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The Reader Magazine: Reading As You Like It by William Shakespeare

Written by Maisie Jeynes, 4th May 2021

This Shared Reading response is taken from Issue 73 of The Reader Magazine. For more articles, interviews, stories and poems from this biannual publication - become a subscriber.

As You Like It by William Shakespeare


Act 2, Scene 1. A French Duke has been usurped and banished from his court by his brother and has taken refuge in the nearby Forest of Arden. There, accompanied by a band of faithful followers, he lives like ‘the old Robin Hood of England’.

Now, my co-mates and brothers in exile,
Hath not old custom made this life more sweet
Than that of painted pomp? Are not these woods
More free from peril than the envious court?
Here feel we but the penalty of Adam,
The seasons’ difference, as the icy fang
And churlish chiding of the winter’s wind,
Which, when it bites and blows upon my body,
Even till I shrink with cold, I smile and say
‘This is no flattery: these are counsellors
That feelingly persuade me what I am.’
Sweet are the uses of adversity,
Which, like the toad, ugly and venomous,
Wears yet a precious jewel in his head;
And this our life exempt from public haunt
Finds tongues in trees, books in the running brooks,
Sermons in stones and good in every thing.
I would not change it.


One early evening, these lines were read by a large and lively group who meet – currently online – to share Shakespeare plays. As the session began, there was a feeling of camaraderie that crisscrossed between the windows on the screen, and a couple of members took on the role of reading aloud with great relish.

In the discussion that followed, one woman wondered what it must feel like for the Duke and his party to enter the new environment of the woods, for them a kind of discovery. Thinking of the line which ‘Finds tongues in trees, books in the running brooks’, she said: ‘It must be lovely just to hear the trees and the brooks. If you’ve been somewhere where you hear a lot of chatter and you get away from it, it’s a relief, isn’t it?’ Putting together those piercing descriptions of the cold - ‘the icy fang’, ‘churlish chiding’ and the wind that ‘bites and blows’ - another woman said that though the Duke may not like it, ‘it does make him feel alive’, much as the cold itself feels like a living thing in these lines. Another person added that ‘it’s not comfortable, not pleasant, but at least it’s honest’, pointing to how nature refuses to play the courtly game of flattery. The woman who had spoken of feeling alive then took this further, making the comment that ‘you can trust what you feel’ - “counsellors/That feelingly persuade me…”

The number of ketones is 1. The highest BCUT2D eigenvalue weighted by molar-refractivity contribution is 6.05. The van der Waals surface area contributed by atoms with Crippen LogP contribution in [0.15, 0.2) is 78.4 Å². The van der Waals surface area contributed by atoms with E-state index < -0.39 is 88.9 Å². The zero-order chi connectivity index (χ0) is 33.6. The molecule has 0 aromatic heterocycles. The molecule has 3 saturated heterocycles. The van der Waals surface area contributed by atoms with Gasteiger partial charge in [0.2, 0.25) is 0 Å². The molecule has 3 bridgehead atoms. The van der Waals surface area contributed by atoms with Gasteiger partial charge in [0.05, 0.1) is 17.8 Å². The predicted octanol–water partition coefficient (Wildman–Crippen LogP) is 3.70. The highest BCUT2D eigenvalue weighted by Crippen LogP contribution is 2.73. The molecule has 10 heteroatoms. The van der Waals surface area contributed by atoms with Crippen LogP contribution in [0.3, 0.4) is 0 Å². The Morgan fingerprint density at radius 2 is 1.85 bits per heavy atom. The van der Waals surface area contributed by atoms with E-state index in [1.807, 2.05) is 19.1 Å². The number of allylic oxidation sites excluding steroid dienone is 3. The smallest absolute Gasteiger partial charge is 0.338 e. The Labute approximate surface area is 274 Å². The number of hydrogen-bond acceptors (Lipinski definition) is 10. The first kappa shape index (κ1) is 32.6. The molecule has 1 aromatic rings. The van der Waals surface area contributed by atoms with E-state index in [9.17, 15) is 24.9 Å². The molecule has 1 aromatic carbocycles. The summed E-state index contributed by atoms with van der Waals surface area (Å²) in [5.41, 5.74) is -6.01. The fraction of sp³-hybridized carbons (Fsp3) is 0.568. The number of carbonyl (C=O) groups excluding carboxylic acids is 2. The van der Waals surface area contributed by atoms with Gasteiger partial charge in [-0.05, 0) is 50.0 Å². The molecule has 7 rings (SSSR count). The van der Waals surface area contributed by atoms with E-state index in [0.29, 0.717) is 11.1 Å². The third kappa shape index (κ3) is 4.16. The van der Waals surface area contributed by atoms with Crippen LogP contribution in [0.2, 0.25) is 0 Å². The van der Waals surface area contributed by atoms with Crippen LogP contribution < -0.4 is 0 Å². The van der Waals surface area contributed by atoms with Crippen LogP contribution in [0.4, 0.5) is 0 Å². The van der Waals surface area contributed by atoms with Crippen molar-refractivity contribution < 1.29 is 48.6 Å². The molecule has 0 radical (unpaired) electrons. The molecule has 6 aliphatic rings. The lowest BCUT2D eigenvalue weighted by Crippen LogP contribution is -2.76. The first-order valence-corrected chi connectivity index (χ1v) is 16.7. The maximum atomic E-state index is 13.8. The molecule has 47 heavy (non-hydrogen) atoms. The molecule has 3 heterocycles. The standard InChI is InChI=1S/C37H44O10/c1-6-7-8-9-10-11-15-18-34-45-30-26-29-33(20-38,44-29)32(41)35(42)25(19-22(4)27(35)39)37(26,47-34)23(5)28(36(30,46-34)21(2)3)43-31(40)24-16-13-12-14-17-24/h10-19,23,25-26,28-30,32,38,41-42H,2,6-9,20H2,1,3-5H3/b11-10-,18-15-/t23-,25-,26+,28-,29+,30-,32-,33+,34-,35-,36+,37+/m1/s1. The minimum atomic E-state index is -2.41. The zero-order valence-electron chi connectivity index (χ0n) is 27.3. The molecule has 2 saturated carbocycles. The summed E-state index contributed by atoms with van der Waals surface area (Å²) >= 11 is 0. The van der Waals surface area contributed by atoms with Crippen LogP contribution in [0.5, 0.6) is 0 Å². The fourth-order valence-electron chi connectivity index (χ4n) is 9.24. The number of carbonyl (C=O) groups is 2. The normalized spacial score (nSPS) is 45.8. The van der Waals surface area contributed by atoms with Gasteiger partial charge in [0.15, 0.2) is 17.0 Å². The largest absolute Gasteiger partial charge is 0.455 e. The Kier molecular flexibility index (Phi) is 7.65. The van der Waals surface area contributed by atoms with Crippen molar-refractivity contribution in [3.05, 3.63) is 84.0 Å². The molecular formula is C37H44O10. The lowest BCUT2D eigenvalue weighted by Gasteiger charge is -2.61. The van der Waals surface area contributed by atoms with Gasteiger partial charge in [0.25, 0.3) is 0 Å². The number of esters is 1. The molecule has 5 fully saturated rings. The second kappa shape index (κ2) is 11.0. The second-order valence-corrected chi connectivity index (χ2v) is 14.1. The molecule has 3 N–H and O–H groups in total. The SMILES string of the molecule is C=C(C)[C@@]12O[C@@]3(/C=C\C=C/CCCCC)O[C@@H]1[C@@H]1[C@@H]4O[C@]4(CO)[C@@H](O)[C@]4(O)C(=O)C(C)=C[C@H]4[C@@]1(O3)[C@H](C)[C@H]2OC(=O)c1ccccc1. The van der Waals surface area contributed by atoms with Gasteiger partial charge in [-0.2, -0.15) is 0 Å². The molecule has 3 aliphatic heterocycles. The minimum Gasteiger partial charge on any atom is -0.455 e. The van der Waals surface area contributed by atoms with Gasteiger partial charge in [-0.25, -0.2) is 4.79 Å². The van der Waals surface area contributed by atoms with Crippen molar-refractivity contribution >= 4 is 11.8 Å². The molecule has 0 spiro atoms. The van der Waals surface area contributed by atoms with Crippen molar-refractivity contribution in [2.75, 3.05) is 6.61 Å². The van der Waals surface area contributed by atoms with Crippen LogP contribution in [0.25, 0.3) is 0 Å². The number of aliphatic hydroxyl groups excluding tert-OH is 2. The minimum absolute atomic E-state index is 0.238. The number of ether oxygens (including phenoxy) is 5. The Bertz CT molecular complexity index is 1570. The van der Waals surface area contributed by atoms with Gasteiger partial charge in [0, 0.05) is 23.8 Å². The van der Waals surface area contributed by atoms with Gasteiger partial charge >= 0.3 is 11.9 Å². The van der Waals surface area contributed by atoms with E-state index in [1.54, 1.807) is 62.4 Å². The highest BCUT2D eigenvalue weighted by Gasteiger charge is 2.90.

Someone mentioned that ‘the penalty of Adam’ was probably referring to the Biblical Adam, the first man, and another person remarked, ‘It’s like the Duke separated himself off till now,’ but now our man of the court is suddenly in a position where ‘he’s got to face “what I am” having been stripped of everything else’.

The group expressed the feeling several times that this could have been quite a radical statement to make if the play would actually be performed at the royal court in Shakespeare’s time.

This extract is the inspiration for a new digital literature and heritage trail experience at The Reader’s headquarters in Calderstones Park, which will launch this summer. The experience will be based around a map that guides visitors to the park on a journey of discovery and reflection, where they’ll uncover stories about the park, the Mansion which houses The Reader’s offices and the International Centre for Shared Reading, and the Neolithic Calder Stones which give the park its name. At each point of interest on the digital trail there will be readings from literature, helping visitors understand what our Reading Revolution is all about.


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